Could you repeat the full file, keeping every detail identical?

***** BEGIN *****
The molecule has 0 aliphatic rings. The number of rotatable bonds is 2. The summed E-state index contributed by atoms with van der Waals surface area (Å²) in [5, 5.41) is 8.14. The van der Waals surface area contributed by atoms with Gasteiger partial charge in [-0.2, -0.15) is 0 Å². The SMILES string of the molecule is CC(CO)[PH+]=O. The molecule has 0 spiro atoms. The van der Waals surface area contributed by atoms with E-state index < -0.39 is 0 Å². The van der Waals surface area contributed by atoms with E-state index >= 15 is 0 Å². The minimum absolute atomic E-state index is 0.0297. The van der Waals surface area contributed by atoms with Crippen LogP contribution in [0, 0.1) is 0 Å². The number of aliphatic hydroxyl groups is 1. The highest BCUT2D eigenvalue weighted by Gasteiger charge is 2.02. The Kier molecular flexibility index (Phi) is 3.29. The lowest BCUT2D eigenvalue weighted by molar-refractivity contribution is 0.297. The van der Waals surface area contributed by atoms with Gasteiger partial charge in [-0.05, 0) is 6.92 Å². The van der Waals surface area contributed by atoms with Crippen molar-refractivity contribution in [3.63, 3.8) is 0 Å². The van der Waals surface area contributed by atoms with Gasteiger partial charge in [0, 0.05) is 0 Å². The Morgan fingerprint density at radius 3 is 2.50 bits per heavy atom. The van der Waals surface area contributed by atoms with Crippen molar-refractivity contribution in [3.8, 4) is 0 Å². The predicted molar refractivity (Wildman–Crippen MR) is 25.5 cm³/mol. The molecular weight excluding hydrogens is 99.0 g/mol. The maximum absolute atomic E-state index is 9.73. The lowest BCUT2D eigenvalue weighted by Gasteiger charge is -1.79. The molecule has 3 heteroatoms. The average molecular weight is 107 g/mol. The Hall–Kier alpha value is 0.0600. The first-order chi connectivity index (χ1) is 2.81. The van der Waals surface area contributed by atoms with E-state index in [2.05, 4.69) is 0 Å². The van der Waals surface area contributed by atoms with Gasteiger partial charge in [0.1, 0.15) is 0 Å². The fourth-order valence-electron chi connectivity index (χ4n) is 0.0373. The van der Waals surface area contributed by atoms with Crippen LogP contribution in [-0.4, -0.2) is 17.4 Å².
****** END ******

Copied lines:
The molecule has 0 aliphatic rings. The number of rotatable bonds is 2. The summed E-state index contributed by atoms with van der Waals surface area (Å²) in [5, 5.41) is 8.14. The van der Waals surface area contributed by atoms with Gasteiger partial charge in [-0.2, -0.15) is 0 Å². The SMILES string of the molecule is CC(CO)[PH+]=O. The molecule has 0 spiro atoms. The van der Waals surface area contributed by atoms with E-state index < -0.39 is 0 Å². The van der Waals surface area contributed by atoms with E-state index >= 15 is 0 Å². The minimum absolute atomic E-state index is 0.0297. The van der Waals surface area contributed by atoms with Crippen LogP contribution in [0, 0.1) is 0 Å². The number of aliphatic hydroxyl groups is 1. The highest BCUT2D eigenvalue weighted by Gasteiger charge is 2.02. The Kier molecular flexibility index (Phi) is 3.29. The lowest BCUT2D eigenvalue weighted by molar-refractivity contribution is 0.297. The van der Waals surface area contributed by atoms with Gasteiger partial charge in [-0.05, 0) is 6.92 Å². The van der Waals surface area contributed by atoms with Crippen molar-refractivity contribution in [3.63, 3.8) is 0 Å². The van der Waals surface area contributed by atoms with Gasteiger partial charge in [0, 0.05) is 0 Å². The Morgan fingerprint density at radius 3 is 2.50 bits per heavy atom. The van der Waals surface area contributed by atoms with Crippen molar-refractivity contribution in [3.8, 4) is 0 Å². The predicted molar refractivity (Wildman–Crippen MR) is 25.5 cm³/mol. The molecular weight excluding hydrogens is 99.0 g/mol. The maximum absolute atomic E-state index is 9.73. The lowest BCUT2D eigenvalue weighted by Gasteiger charge is -1.79. The molecule has 3 heteroatoms. The average molecular weight is 107 g/mol. The Hall–Kier alpha value is 0.0600. The first-order chi connectivity index (χ1) is 2.81. The van der Waals surface area contributed by atoms with E-state index in [2.05, 4.69) is 0 Å². The van der Waals surface area contributed by atoms with Gasteiger partial charge in [0.1, 0.15) is 0 Å². The fourth-order valence-electron chi connectivity index (χ4n) is 0.0373. The van der Waals surface area contributed by atoms with Crippen LogP contribution in [-0.4, -0.2) is 17.4 Å².